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#PollVault: Opposition Churn Before Results and Priyanka's Love for Modi Supporters

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New Delhi: With the last lap of the 17th Lok Sabha elections remaining, murmurs about possible scenarios after counting has begun. This reflected in the way Telangana chief minister K. Chandrashekhar Rao’s (KCR) meeting with Tamil Nadu’s M.K. Stalin garnered attention on Monday.

KCR, also the Telangana Rashtra Samithi’s (TRS) chief, met the Dravida Munnetra Kazhagam leader on the morning of May 13. Rao has been openly talking about an anti-BJP, anti-Congress front at the Centre. In his bid to forge a so-called third front – or what KCR calls a “federal front” – he has been meeting several other leaders of regional parties over the last few days.

Meeting Stalin was significant, as DMK is an official partner of the Congress-led United Progressive Alliance.

Given the regional parties are expected to do well in the polls, did the meeting indicate a churn among the UPA allies, many wondered.  

A DMK spokesperson, however, soon cleared the air and said that Stalin attempted to persuade KCR to join a Congress-led front, if it is in a position to bid for power.

The DMK’s declaration gave rise to more speculation. It was long believed by analysts that if the BJP-led National Democratic Alliance fails to muster a majority, it will depend on the TRS and Andhra Pradesh’s YSR Congress Party – the combined strength of whom is predicted by many to be around 30 – to form the government.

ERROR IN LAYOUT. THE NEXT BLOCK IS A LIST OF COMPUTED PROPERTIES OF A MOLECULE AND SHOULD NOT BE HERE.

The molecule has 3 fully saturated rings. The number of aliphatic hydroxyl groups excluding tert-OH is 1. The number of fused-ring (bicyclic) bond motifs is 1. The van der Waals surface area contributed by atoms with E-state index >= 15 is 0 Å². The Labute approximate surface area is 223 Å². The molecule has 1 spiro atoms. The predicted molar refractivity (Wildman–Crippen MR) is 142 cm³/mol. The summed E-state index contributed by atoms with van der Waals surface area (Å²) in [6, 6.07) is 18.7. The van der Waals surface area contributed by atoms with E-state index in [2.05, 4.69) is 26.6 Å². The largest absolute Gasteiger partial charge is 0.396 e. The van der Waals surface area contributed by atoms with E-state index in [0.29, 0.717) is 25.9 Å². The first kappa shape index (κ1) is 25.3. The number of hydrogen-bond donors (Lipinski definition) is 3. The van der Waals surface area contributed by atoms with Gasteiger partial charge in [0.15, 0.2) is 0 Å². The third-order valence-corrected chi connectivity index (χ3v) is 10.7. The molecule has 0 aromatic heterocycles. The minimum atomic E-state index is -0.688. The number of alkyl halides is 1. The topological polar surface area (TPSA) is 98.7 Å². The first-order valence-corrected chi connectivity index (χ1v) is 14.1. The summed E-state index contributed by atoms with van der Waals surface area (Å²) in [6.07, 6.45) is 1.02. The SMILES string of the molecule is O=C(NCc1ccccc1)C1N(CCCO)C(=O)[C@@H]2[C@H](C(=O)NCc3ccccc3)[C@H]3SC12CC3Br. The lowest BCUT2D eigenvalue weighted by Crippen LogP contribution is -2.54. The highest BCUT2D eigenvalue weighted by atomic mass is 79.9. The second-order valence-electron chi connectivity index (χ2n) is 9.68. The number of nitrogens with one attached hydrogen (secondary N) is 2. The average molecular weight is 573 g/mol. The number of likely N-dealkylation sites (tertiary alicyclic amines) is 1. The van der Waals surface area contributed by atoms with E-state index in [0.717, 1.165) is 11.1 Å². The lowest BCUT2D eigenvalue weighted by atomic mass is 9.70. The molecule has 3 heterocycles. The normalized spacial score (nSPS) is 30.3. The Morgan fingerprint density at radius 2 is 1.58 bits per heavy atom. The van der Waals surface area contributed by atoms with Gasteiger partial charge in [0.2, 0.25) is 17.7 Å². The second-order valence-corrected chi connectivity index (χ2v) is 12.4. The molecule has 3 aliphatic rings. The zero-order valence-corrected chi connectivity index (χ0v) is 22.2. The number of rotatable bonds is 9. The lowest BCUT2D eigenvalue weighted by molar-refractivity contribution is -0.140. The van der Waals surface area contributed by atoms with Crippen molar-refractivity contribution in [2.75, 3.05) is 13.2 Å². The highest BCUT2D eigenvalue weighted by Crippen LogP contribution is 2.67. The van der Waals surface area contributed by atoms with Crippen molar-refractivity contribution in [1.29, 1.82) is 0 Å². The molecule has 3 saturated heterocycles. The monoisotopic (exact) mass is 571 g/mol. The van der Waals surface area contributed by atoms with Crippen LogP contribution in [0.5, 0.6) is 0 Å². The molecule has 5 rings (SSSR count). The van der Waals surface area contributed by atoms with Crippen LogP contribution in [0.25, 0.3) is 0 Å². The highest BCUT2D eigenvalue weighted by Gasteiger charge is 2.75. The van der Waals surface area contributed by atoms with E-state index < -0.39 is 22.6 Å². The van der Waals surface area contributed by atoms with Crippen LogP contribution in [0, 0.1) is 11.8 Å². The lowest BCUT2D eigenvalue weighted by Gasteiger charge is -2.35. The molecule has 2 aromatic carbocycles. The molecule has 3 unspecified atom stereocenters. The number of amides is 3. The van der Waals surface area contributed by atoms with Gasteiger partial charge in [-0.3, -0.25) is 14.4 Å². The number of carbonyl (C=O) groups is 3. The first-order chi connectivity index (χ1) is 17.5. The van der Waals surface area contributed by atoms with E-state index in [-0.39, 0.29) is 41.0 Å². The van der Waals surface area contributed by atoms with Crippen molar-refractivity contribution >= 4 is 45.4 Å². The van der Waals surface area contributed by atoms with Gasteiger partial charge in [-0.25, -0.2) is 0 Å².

Jagan Reddy’s YSR Congress has already said that it will go with the TRS in whatever decision it takes, provided the Union government promises to accord special category status to Andhra Pradesh.

However, if the maverick KCR supports a Congress-led front, the prospects of a NDA government at the Centre looks dim, in case of a hung outcome.  

Nitish Kumar gives mixed signals

The speculation that regional parties can go either way was further fuelled by none other than Bihar chief minister Nitish Kumar. Soon after attaining a whopping majority in 2015 Bihar assembly polls with the Rashtriya Janata Dal, Kumar, the Janata Dal (United) chief, dumped its partner to ally with the BJP.

However, he is said to be unhappy, having been caged in as a junior partner to the BJP. He signalled his discomfort when, in a recent election rally, he remained silently seated in his chair when all leaders on the stage chanted “Vande Mataram” and “Bharat Mata Ki Jai” slogans along with Prime Minister Narendra Modi.  

On Monday, JD (U) changed tack. It attempted to distinguish itself from the BJP-led “muscular nationalism” and reasserted its demand for a special category status (SCS) for Bihar.

“We’ll put up a fresh demand for Bihar’s special status before the 15th Finance Commission…a permanent solution to all round development of Bihar can be possible only if the State gets the SCS,” K.C. Tyagi, a senior JD(U) leader, told journalists in Patna.

JD(U)’s demand in the middle of the elections clearly came as a major embarrassment for the BJP. The saffron party has already said that it was not in favour of SCS for heartland states, however underdeveloped they may be.

Also read | Parrikar’s Panaji Seat: Why the Stakes Are so High for the BJP

When the N. Chandrababu Naidu-led Telugu Desam Party pulled out of the NDA in March, 2018, on Andhra Pradesh not being accorded SCS as promised, Arun Jaitley, the Union finance minister, had defended the Modi government’s decision.